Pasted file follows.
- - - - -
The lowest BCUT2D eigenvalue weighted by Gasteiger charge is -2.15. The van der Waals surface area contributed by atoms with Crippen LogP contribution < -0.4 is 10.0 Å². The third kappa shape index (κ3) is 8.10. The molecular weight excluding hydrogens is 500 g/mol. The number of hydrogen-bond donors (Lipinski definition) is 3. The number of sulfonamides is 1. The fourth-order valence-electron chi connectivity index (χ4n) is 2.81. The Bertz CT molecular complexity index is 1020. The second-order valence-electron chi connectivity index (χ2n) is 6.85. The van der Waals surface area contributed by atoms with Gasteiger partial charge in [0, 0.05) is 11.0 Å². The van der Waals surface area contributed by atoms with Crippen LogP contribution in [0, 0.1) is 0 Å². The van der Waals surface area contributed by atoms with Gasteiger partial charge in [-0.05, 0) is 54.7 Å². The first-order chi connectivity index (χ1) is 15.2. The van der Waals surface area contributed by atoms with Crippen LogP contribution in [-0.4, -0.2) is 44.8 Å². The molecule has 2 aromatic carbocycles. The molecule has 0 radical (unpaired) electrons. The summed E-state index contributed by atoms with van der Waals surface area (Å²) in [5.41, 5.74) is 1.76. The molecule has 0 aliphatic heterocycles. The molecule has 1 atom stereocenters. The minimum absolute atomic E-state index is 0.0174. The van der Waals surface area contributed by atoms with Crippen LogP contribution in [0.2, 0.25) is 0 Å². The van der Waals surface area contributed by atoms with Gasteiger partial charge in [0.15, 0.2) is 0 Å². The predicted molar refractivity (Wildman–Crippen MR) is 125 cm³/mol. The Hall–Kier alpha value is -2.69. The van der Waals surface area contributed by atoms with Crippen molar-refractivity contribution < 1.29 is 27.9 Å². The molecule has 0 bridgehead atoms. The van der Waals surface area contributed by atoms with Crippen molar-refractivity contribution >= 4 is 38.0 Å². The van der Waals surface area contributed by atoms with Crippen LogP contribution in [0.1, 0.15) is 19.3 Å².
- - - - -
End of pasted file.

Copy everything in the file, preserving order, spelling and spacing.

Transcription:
The lowest BCUT2D eigenvalue weighted by Gasteiger charge is -2.15. The van der Waals surface area contributed by atoms with Crippen LogP contribution < -0.4 is 10.0 Å². The third kappa shape index (κ3) is 8.10. The molecular weight excluding hydrogens is 500 g/mol. The number of hydrogen-bond donors (Lipinski definition) is 3. The number of sulfonamides is 1. The fourth-order valence-electron chi connectivity index (χ4n) is 2.81. The Bertz CT molecular complexity index is 1020. The second-order valence-electron chi connectivity index (χ2n) is 6.85. The van der Waals surface area contributed by atoms with Gasteiger partial charge in [0, 0.05) is 11.0 Å². The van der Waals surface area contributed by atoms with Crippen LogP contribution in [0, 0.1) is 0 Å². The van der Waals surface area contributed by atoms with Gasteiger partial charge in [-0.05, 0) is 54.7 Å². The first-order chi connectivity index (χ1) is 15.2. The van der Waals surface area contributed by atoms with Crippen LogP contribution in [-0.4, -0.2) is 44.8 Å². The molecule has 2 aromatic carbocycles. The molecule has 0 radical (unpaired) electrons. The summed E-state index contributed by atoms with van der Waals surface area (Å²) in [5.41, 5.74) is 1.76. The molecule has 0 aliphatic heterocycles. The molecule has 1 atom stereocenters. The minimum absolute atomic E-state index is 0.0174. The van der Waals surface area contributed by atoms with Crippen LogP contribution in [0.2, 0.25) is 0 Å². The van der Waals surface area contributed by atoms with Gasteiger partial charge in [0.15, 0.2) is 0 Å². The predicted molar refractivity (Wildman–Crippen MR) is 125 cm³/mol. The Hall–Kier alpha value is -2.69. The van der Waals surface area contributed by atoms with Crippen molar-refractivity contribution < 1.29 is 27.9 Å². The molecule has 0 bridgehead atoms. The van der Waals surface area contributed by atoms with Crippen molar-refractivity contribution >= 4 is 38.0 Å². The van der Waals surface area contributed by atoms with Crippen LogP contribution in [0.1, 0.15) is 19.3 Å².